Not so sweet: research shows the growing sugar hit in global food sales
The food we eat is becoming increasingly sweeter with food companies steadily adding more sugar and artificial sweeteners to many of their products over the past decade, new research shows.
A global study by Deakin University's Institute for Physical Activity and Nutrition (IPAN), found substantial increases across the Asia Pacific region, including Australia, where added sugar in packaged foods increased by 39 per cent between 2007 and 2019.
Artificial sweeteners in drinks increased by 47 per cent in the region over the same period.
Lead researcher and PhD candidate Cherie Russell said the findings reveal national food regulations, that are designed to reduce the amount of added sugar in our diets, were not working.
"In the main, food companies are using more artificial sweeteners in their products but they're not using less sugar," Ms Russell said.
"Increasingly, companies are adding both sugar and artificial sweeteners to sweeten their food and drinks.
"This is a worrying trend as eating sweet food can influence our palates and encourage us to want more sweet food. It is of particular concern for children who are still developing their lifelong taste preferences."
The study is the first to look at international sales volumes of sugar and artificial sweeteners. Its global findings reveal:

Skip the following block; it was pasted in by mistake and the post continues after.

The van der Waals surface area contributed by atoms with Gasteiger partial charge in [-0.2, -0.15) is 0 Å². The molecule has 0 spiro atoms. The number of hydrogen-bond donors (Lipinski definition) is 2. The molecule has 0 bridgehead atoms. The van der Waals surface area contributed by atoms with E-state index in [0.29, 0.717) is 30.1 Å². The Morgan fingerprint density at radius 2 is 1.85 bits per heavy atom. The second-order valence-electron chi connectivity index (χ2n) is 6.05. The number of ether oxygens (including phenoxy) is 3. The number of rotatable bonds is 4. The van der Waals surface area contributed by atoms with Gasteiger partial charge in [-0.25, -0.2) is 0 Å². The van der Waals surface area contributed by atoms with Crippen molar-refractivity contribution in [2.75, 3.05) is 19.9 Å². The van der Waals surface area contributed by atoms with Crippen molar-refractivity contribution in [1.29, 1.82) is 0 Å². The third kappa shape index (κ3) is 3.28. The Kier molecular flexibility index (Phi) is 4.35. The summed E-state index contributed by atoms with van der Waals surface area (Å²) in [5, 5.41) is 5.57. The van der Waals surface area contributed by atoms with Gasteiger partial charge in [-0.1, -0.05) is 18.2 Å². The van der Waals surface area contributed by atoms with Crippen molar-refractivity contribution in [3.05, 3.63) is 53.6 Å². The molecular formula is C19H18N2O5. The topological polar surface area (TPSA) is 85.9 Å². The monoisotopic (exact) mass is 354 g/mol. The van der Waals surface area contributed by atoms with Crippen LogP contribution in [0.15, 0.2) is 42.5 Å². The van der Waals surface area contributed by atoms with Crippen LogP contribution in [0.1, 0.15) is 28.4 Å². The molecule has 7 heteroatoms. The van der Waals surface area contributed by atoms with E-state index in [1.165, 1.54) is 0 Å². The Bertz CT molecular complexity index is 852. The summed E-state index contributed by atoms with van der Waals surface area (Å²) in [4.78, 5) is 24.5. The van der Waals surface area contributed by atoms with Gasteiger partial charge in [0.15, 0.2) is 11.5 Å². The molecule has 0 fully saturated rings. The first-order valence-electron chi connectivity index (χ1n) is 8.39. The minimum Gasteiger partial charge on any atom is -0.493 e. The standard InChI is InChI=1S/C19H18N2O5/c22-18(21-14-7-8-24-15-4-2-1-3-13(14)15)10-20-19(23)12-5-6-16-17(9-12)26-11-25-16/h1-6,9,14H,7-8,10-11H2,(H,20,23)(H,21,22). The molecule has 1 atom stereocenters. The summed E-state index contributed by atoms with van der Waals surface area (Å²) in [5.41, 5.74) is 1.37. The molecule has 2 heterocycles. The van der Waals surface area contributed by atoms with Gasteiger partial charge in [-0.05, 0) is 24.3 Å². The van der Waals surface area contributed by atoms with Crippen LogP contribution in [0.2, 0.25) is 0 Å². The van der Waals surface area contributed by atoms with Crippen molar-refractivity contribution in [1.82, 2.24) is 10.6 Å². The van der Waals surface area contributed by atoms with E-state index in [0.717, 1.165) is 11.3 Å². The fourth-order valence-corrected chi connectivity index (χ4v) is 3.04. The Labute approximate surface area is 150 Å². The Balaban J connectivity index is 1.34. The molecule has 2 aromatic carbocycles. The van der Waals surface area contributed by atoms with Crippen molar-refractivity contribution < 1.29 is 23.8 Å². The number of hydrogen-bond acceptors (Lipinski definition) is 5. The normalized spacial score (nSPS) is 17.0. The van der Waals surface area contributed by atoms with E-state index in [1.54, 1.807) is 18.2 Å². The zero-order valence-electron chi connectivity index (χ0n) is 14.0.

- Added sugars in packaged food increased by 9 per cent,
- Added sugars in drinks decreased by 12 per cent, reflecting a significant drop in the US where artificially sweetened drinks increased,
- Artificial sweeteners in packaged food increased by 3 per cent, and
- Artificial sweeteners in drinks increased by 36 per cent.
Across the Asia Pacific, the results were more marked:
- Added sugars in packaged food increased by 39 per cent,
- Added sugars in drinks increased by 14 per cent,
- Artificial sweeteners in packaged food increased by 39 per cent, and
- Artificial sweeteners in drinks increased by 47 per cent.
Ms Russell said high levels of sugar in our diet were linked to weight gain, heart disease, Type 2 diabetes, and tooth decay, especially when consumed as sugar sweetened beverages.
"People may think that artificially sweetened food and drinks are healthier than sugar sweetened products, but these additives are also linked to poor health outcomes, including weight gain, changes to the gut and even cancer," Ms Russell said.
"You only find artificial sweeteners in ultra-processed foods, which is 'junk food'. The best solution to reducing our added sugar intakes is to improve the availability and affordability of healthy whole foods, such as fruit, vegetables, and whole grains."